Luckily, the Kiss Army were there in force to lustily sing along with all those arena sized choruses. Yes, you can say what you will about Kiss, but Stanley and Simmons have crafted an arsenal of classic material that lies firmly in the pantheon of rock music that will endure for generations to come. These songs were born for the big stage and they shine brightly in that environment eternally.
Tommy Thayer, sporting the costume and signature face paint of Ace Frehley, possesses none of Ace’s originality as a guitarist, but is a solid player nonetheless. Thayer’s solo spot was fun, complete with the rocket shooting guitar shtick made famous by Frehley.
Eric Singer, on the other hand, is a far better drummer than Peter Criss, and played a crowd pleasing drum solo mid-set that undoubtedly bought Stanley and Simmons some much needed vocal rest. Singer also sang and played a piano with enough sparkle to make Elton John green with envy on Criss’s big hit, Beth, during the encore.
Was this truly the end of the road? I find it difficult to not be more than a little cynical regarding this question. It seems as if Kiss have been on their farewell tour for at least 20 years at this point, but if it is indeed the end, Kiss have gone out with dignity and pride.
I started playing guitar because of Kiss. Would I have found my desire to do so without them? Most likely, but I don’t ever have to answer that question, because there is zero doubt in my mind that Kiss were the ones who lit that spark within me.
Thank you, Kiss…for everything…Love & respect, gentlemen! You were glorious on August 31, 2019. I wanted the best, and I got the best!
Written By Braddon S. Williams aka “The Concert Critic
On this date in history, 8/24/2019, Iron Maiden brought their Legacy Of The Beast Tour to Deer Creek in Noblesville, IN, and what a magnificent show it was!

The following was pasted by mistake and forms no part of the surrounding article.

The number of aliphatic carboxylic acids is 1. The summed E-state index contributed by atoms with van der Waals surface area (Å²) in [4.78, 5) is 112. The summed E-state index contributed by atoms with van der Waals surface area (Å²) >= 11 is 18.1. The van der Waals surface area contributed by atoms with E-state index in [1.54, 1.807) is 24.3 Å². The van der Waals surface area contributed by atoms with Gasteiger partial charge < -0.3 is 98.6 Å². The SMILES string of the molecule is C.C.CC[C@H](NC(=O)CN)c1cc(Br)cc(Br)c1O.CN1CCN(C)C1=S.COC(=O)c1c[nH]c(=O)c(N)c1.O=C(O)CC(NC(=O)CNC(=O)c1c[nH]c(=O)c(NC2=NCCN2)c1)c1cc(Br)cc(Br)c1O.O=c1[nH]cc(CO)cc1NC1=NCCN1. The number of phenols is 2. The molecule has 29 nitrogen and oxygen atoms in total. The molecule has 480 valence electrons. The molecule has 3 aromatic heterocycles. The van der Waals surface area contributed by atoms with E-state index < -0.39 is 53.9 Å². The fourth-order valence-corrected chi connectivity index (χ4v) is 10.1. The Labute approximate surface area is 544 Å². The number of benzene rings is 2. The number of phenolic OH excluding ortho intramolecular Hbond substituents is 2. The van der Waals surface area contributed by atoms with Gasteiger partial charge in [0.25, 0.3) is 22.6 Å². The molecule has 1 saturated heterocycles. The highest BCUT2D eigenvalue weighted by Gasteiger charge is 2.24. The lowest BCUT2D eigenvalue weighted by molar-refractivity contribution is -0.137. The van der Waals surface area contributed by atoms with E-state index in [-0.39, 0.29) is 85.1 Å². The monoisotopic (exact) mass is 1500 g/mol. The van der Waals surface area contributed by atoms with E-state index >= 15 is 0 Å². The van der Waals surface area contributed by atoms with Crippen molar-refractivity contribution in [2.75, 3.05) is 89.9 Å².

The Raven Age were the warmup act, and the London based melodic metalcore band seemed to be well received by the early crowd. I didn’t really connect with their style, but have to acknowledge that they had a good mix and professional staging and lights.
I’m sure that one of their guitarists being the son of Iron Maiden’s Steve Harris probably has a lot to do with them being on this prestigious tour. Nonetheless, they played with enthusiasm and youthful energy, and are undoubtedly having the time of their lives on that stage.
After a quick set change, Iron Maiden hit the ground running, unveiling a replica of a World War II Spitfire plane suspended above them as they played a thrilling full throttle aural assault on their classic opener, Aces High.
From the get go, Bruce Dickinson was in perpetual motion, exhorting the capacity crowd of diehard Maiden fans to sing along and share in this larger than life experience.
Dickinson’s voice was a razor edged wonder that night; powerful and still capable of hitting the highest notes of his considerable vocal range.
After Aces High, with the plane being manipulated to appear as if it were in flight and looking at times as if it were about to dive into the crowd, Maiden immediately launched into Where Eagles Dare and then 2 Minutes To Midnight.
Dickinson made a speech and informed us that there would be no new material and that we were basically being treated to a “best of” Maiden set. He said they were originally going to end the show with the plane, but then decided to open with it, and then make everything else better. This drew a roar of approval from the faithful, and it turned out to be a true statement, as the band just kept adding song after song to this incredible display of how to stage an epic heavy metal show.
As a guitarist, I have to say that the triple threat of Dave Murray, Adrian Smith, and Janick Gers were just phenomenal. All three contributed stunning solo work and blended together with harmony lines and the chugging, galloping rhythms that are the hallmark of the Iron Maiden sound.